A Russian Proton-M rocket that was supposed to deliver a Mexican satellite into space has developed serious problems soon after takeoff from the Baikonur cosmodrome in Kazakhstan on Saturday, and crashed over Siberia after exploding in mid-air.

Russian space agency Roscosmos said the rocket blew up about 500 seconds after launch due to the fact that the third stage of the carrier and booster developed sudden technical problems. The MexSat-1 satellite it was supposed to deliver to deep space is believed to have been destroyed in the crash.

According to Jim Kramer, Vice-President of International Launch Services (ILS), any other proposed launch will be suspended for not, and the Roscosmos will commence investigations into what must have caused the crash. He added that the hardware of the rocket probably disintegrated after re-entering Earth’s surface.

Mexico’s Transport and Communications Minister Gerardo Ruiz Esparza announced that the destroyed satellite aboard the rocket carrier was properly insured and that the government will be compensated for the loss.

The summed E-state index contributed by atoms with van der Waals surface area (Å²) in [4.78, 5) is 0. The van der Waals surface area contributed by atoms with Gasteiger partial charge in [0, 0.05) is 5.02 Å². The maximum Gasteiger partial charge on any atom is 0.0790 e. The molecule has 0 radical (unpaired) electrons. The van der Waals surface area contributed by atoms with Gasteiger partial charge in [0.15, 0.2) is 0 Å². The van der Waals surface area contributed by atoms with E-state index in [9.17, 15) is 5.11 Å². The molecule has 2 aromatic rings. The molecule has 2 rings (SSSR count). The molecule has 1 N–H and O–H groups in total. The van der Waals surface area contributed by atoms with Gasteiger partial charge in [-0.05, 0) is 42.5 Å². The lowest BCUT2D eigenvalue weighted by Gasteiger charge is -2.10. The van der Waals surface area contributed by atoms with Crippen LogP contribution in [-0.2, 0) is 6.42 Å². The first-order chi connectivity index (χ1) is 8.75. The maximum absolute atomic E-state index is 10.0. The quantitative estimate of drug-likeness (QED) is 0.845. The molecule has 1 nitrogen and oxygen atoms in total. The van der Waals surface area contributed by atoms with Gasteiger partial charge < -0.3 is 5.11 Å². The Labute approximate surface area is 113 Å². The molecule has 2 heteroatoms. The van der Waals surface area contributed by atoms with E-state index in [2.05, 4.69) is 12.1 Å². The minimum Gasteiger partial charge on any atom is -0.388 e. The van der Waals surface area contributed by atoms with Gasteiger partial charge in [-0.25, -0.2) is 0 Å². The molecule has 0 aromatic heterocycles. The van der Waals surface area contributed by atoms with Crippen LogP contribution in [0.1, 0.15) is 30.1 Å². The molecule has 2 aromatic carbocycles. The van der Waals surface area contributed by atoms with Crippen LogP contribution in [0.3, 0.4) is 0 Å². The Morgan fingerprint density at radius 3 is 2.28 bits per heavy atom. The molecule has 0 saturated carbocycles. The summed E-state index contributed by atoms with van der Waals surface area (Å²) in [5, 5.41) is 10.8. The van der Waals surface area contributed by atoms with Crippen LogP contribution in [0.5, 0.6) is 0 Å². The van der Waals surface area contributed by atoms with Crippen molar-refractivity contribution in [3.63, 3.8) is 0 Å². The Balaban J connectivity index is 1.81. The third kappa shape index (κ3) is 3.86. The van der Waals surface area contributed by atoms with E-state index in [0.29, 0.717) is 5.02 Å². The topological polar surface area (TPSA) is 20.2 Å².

The Proton-M rocket exploded and crashed back to Earth after it had attained a height of about 161 kilometers or 100.04 miles away from Earth. It was originally designed in the 1960s as a UR-500 to deliver nuclear warheads to the United States which was an enemy of the Soviet Union during the Cold War.

Unfortunately for Roscosmos, this latest incident is one too many. The Russian space industry has suffered a series of space mishaps in recent times, and this is undermining its reputation as the first nation to launch a satellite and put man in space – on the moon.

An unmanned Progress M-27M carrying about 3 tonnes or 2,722 kg of cargo supplies could not dock at the International Space Station (ISS) due to technical problems in April, and the soviet nation suspended another $51 million supply mission to the ISS because of this.

Another Progress M-26M cargo ship failed to start its engines after docking at the ISS and it could not correct its orbit properly early on Friday. And a spaceship worth $200 million crashed in July 2013 after takeoff from the Baikonur cosmodrome, and the three navigation satellites on board were destroyed.

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Charles is a writer, editor, and publisher. He has a degree in Mass Communication and a PGD in Digital Communication. Wanna get in touch? Email him at writers100@gmail.com

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